Remarks as prepared for delivery.
I’d like to welcome everyone here today to the 57th Annual Attorney General Awards Ceremony. I see a lot of familiar faces here, and I would use up all my time if I were to recognize everyone, but I would particularly like to thank Mari Barr Santangelo for emceeing today and of course the Deputy Attorney General David Ogden for helping me honor these recipients. I’d also like to recognize Justice Sonia Sotomayor, who has a personal connection to one of our recipients, and thank her for joining us.
I’ve been looking forward to this ceremony for quite some time. Ever since the initial recommendations for award recipients came across my desk, I’ve been excited to meet the men and women whose accomplishments are so richly deserving of this recognition.
These are people who, quite frankly, make me feel like a bit of an underachiever. And I’m the Attorney General.
The dedicated servants whom we honor today have sacrificed time away from their families working long hours, often miles away from home. Those family members also deserve recognition today. They too have sacrificed in order to allow our awardees to do the great work for which we honor them today. On behalf of a grateful nation I say "thank you" to you all as well.
Ours obviously is a talented and hardworking group of people, but it is also a group whose achievements truly run the gamut.
We have employees from every division and from components throughout the Department, from the Marshals Service and ATF to the Office of Professional Responsibility and Justice Management Division, all of whose component heads are represented behind me. There are recipients from U.S. Attorneys’ offices, and even people who don’t actually work for the Department.
There are recipients with only a few years of federal career service, and those who’ve served for decades. There are even some people on this list receiving multiple awards. I’m looking at you, Ed Kneedler.
Today we honor individuals for their work in bringing two racially motivated offenders to justice. We honor a team for the first ever prosecution of a foreign political leader for laundering proceeds of political corruption, fraud, and extortion through financial institutions in the U.S. There are two BOP officers who saved an inmate’s life, and another who saved the life of a fellow officer from an inmate’s attack.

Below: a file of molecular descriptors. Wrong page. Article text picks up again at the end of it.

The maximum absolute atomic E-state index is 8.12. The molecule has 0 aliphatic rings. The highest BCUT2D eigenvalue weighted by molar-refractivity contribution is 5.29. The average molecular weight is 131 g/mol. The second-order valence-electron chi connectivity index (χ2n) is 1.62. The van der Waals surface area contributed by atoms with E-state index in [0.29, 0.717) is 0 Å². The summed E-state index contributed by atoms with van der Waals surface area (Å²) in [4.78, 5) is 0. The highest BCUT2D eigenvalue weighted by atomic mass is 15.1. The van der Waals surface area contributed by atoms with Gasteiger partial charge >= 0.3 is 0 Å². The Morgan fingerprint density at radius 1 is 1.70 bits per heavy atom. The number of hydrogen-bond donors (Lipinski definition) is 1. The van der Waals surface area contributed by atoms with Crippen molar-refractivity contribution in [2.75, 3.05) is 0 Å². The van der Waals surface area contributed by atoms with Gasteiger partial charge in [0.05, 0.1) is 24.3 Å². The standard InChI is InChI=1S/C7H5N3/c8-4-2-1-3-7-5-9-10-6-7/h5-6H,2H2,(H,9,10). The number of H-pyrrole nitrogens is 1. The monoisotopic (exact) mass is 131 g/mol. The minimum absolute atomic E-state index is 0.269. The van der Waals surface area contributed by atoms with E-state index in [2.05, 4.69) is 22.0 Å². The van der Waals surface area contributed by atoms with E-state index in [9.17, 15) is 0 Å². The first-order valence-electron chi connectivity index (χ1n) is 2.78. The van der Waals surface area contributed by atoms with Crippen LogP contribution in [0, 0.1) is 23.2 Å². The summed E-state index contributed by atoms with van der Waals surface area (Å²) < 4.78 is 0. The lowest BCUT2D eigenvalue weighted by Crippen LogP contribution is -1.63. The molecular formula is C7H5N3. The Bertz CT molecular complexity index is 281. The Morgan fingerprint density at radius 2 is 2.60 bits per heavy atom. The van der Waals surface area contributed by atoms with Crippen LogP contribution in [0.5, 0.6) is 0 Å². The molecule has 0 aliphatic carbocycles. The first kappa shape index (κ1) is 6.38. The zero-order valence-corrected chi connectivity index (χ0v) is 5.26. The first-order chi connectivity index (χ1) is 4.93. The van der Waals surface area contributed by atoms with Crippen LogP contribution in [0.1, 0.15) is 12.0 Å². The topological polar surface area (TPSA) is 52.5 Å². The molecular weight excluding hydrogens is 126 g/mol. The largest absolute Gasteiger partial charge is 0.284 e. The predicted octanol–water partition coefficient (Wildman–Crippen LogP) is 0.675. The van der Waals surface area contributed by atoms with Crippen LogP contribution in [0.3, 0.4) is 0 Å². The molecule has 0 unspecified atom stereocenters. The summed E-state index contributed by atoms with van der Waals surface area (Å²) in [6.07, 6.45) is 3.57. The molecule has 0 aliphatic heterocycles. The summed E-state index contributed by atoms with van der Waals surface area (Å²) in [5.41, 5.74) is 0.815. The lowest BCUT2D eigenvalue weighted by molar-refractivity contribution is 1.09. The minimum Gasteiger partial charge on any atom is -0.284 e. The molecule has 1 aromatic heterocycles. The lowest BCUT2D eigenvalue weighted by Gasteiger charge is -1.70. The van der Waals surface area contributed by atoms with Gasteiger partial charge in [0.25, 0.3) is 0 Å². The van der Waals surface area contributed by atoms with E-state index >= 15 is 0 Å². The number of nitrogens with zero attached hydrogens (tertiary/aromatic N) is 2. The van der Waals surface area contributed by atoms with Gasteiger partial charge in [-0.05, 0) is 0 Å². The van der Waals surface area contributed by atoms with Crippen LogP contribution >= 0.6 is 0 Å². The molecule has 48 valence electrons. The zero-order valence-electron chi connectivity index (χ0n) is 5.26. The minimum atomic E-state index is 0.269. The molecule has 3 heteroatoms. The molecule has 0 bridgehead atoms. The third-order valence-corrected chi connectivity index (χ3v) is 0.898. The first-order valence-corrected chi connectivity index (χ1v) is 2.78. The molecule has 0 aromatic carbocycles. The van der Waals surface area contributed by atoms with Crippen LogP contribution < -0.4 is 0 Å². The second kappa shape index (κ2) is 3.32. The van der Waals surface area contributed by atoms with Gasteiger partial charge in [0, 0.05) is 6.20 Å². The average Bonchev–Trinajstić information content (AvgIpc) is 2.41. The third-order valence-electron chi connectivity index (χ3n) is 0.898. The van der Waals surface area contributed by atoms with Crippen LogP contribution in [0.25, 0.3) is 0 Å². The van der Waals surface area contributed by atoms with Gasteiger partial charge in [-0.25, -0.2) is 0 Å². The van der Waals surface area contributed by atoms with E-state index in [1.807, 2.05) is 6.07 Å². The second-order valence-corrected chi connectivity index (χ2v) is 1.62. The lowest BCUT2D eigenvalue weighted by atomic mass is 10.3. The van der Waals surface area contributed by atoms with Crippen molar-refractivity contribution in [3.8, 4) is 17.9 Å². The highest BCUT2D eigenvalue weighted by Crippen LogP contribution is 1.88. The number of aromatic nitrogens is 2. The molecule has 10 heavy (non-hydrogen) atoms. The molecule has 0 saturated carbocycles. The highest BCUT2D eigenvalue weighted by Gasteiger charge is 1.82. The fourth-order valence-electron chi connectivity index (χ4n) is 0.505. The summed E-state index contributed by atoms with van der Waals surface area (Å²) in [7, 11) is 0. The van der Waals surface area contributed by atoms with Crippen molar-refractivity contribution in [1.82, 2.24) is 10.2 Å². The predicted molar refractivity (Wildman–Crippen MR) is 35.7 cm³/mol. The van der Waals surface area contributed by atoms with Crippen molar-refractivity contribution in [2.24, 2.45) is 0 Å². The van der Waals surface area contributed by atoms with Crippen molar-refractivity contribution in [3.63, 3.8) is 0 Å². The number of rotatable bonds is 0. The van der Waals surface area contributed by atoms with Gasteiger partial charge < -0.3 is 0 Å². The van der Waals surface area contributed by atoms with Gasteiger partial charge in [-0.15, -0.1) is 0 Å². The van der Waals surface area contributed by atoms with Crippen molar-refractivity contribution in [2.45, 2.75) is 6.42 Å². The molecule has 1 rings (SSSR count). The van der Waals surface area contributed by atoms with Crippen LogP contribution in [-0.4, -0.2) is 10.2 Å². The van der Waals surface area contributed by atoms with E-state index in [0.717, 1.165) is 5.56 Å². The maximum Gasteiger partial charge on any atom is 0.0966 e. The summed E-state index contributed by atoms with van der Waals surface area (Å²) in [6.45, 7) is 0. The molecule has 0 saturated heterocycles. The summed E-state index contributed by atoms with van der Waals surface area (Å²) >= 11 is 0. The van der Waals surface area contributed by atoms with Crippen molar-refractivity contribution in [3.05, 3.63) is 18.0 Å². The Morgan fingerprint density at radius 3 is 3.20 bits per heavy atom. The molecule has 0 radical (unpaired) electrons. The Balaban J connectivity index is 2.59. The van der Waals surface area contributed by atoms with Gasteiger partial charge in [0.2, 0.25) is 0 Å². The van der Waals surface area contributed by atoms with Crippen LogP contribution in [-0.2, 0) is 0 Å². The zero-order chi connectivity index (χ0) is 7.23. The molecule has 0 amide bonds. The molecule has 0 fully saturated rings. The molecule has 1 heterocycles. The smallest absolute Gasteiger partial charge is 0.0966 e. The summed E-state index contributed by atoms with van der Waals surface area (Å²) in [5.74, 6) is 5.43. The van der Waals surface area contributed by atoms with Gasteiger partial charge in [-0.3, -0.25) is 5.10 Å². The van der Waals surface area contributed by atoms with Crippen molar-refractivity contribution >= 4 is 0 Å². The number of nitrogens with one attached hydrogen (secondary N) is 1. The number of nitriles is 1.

We honor recipients for their work in making government more transparent and efficient, for successful prosecutions of corruption, gangs, and racketeering, for protecting our streets against child sex offenders, and for protecting our homeland against terrorist threats.
From lawyers based here in Washington, to an HVAC foreman in a Virginia penitentiary, to the top Justice official in Baghdad, all these men and women have served with distinction.
The recipients we honor here today could all be making a lot more money working somewhere else, and could certainly spend more time with their families doing other jobs. But they have all answered the call to duty, the call to service that binds us together.
I say to the recipients, "These awards are just a token of our gratitude." But today you have not just my sincere gratitude, but the knowledge that you have all truly done justice on behalf of the American people.
Engraved on the walls of the main Department of Justice building is the inscription, "Law alone can give us freedom." That quote contains profound truths, yet it is also true that without your work, the law is nothing more than an ephemeral ideal. It is the dedicated work of committed servants like you who uphold and enforce the law that breathes life into that inscription, and guarantees the freedom we all cherish.
So thank you for all you do for this Department, and thank you for all you do for the American people. And thank you again for being here today.